The first chance at open water this spring will be coming soon, and the early fishing will be for bluegills and crappies. These two will be active shortly after the ice has gone and the sun has had a chance to begin warming the shallow waters in area lakes and ponds.
A lot of people are under the impression that the panfish move into the shallows to look for spawning areas, but in fact they move into the shallows and the new weed beds in search of food. The shallower back bays on the north end of the lakes will receive the most sun during the day, and therefore warm sooner than the rest of the lake. If they happen to have dark or black bottoms, the warming is even better, and that is where it is best to begin fishing. The fish love to dine on the small aquatic life and early insects in the warmer water after the long winter, and will be feeding in these bays in large numbers.
Fishing for these early-season arrivals requires some finesse and care. The large schools are available but are very skittish this time of year. Fishermen must keep their distance when casting off, or the fish will spook and scatter. This is a time for really long fishing rods – the longer the better.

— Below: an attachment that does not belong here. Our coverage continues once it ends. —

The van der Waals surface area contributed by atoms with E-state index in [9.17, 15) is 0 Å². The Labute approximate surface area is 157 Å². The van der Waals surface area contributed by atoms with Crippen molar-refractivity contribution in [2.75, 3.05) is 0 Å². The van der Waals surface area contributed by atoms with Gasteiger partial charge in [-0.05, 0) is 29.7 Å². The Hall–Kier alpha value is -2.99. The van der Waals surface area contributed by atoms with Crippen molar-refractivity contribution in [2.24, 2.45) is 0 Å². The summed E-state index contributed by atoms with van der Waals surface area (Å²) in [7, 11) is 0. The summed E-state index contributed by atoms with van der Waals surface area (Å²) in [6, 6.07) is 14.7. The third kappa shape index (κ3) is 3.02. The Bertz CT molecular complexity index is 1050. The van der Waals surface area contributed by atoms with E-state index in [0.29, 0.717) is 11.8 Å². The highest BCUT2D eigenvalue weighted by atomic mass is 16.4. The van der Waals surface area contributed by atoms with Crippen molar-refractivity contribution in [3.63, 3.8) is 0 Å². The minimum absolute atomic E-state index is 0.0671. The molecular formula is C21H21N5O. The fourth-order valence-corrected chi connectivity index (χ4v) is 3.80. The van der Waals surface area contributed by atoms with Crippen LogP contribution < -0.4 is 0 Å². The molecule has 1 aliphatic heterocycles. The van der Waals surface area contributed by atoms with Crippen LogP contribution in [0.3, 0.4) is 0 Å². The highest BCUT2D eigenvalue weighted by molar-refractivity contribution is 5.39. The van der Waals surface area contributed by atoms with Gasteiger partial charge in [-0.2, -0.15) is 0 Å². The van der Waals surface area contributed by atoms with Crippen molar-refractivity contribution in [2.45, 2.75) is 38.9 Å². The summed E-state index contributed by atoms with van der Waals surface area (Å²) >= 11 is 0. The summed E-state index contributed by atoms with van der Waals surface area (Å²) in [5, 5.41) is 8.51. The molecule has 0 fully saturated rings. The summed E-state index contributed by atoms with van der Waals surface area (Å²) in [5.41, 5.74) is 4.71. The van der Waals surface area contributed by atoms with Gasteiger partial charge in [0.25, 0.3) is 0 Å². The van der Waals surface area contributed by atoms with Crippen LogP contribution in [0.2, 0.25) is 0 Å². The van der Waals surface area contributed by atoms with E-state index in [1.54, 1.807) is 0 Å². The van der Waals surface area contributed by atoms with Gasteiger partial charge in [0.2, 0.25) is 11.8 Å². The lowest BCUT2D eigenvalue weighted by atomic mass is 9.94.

A couple of rods are made just for this kind of fishing. They are 12 feet and 14 feet long and weigh just ounces, so one can fish with them all day without one’s arm falling off. The longer rod allows for the longer cast and allows one to pickup more slack line when there is a bite.
The best baits this time of year are small jigs tipped with plastic. Live bait is not yet necessary, because these fish are not interested in a meal the size of a minnow – they want the small aquatic life that is available.
It is worth giving this a try for some really first-class panfishing this spring. Until next time…keep a tight line.
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